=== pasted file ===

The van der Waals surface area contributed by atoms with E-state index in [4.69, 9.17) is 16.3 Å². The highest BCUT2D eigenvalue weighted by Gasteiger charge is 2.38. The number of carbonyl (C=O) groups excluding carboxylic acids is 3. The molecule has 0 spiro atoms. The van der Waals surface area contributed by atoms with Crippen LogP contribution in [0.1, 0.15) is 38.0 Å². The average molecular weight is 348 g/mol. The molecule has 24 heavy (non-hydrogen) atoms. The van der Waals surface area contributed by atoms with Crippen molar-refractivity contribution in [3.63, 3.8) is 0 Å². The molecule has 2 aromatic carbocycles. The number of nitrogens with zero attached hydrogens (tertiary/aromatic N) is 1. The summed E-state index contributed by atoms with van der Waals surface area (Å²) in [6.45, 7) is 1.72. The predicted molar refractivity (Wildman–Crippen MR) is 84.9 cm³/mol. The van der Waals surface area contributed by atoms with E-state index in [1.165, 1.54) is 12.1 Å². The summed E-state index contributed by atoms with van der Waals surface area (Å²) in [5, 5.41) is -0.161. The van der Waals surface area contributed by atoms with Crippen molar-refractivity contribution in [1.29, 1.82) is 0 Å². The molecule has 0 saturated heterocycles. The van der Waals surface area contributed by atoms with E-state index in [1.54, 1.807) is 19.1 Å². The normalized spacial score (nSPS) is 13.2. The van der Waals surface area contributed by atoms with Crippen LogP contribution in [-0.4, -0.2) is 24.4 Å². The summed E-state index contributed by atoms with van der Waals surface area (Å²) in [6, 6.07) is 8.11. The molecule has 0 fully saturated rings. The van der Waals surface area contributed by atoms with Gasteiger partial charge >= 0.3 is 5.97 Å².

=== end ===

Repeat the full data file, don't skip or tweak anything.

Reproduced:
The van der Waals surface area contributed by atoms with E-state index in [4.69, 9.17) is 16.3 Å². The highest BCUT2D eigenvalue weighted by Gasteiger charge is 2.38. The number of carbonyl (C=O) groups excluding carboxylic acids is 3. The molecule has 0 spiro atoms. The van der Waals surface area contributed by atoms with Crippen LogP contribution in [0.1, 0.15) is 38.0 Å². The average molecular weight is 348 g/mol. The molecule has 24 heavy (non-hydrogen) atoms. The van der Waals surface area contributed by atoms with Crippen molar-refractivity contribution in [3.63, 3.8) is 0 Å². The molecule has 2 aromatic carbocycles. The number of nitrogens with zero attached hydrogens (tertiary/aromatic N) is 1. The summed E-state index contributed by atoms with van der Waals surface area (Å²) in [6.45, 7) is 1.72. The predicted molar refractivity (Wildman–Crippen MR) is 84.9 cm³/mol. The van der Waals surface area contributed by atoms with E-state index in [1.165, 1.54) is 12.1 Å². The summed E-state index contributed by atoms with van der Waals surface area (Å²) in [5, 5.41) is -0.161. The van der Waals surface area contributed by atoms with Crippen molar-refractivity contribution in [1.29, 1.82) is 0 Å². The molecule has 0 saturated heterocycles. The van der Waals surface area contributed by atoms with E-state index in [1.54, 1.807) is 19.1 Å². The normalized spacial score (nSPS) is 13.2. The van der Waals surface area contributed by atoms with Crippen LogP contribution in [-0.4, -0.2) is 24.4 Å². The summed E-state index contributed by atoms with van der Waals surface area (Å²) in [6, 6.07) is 8.11. The molecule has 0 fully saturated rings. The van der Waals surface area contributed by atoms with Gasteiger partial charge >= 0.3 is 5.97 Å².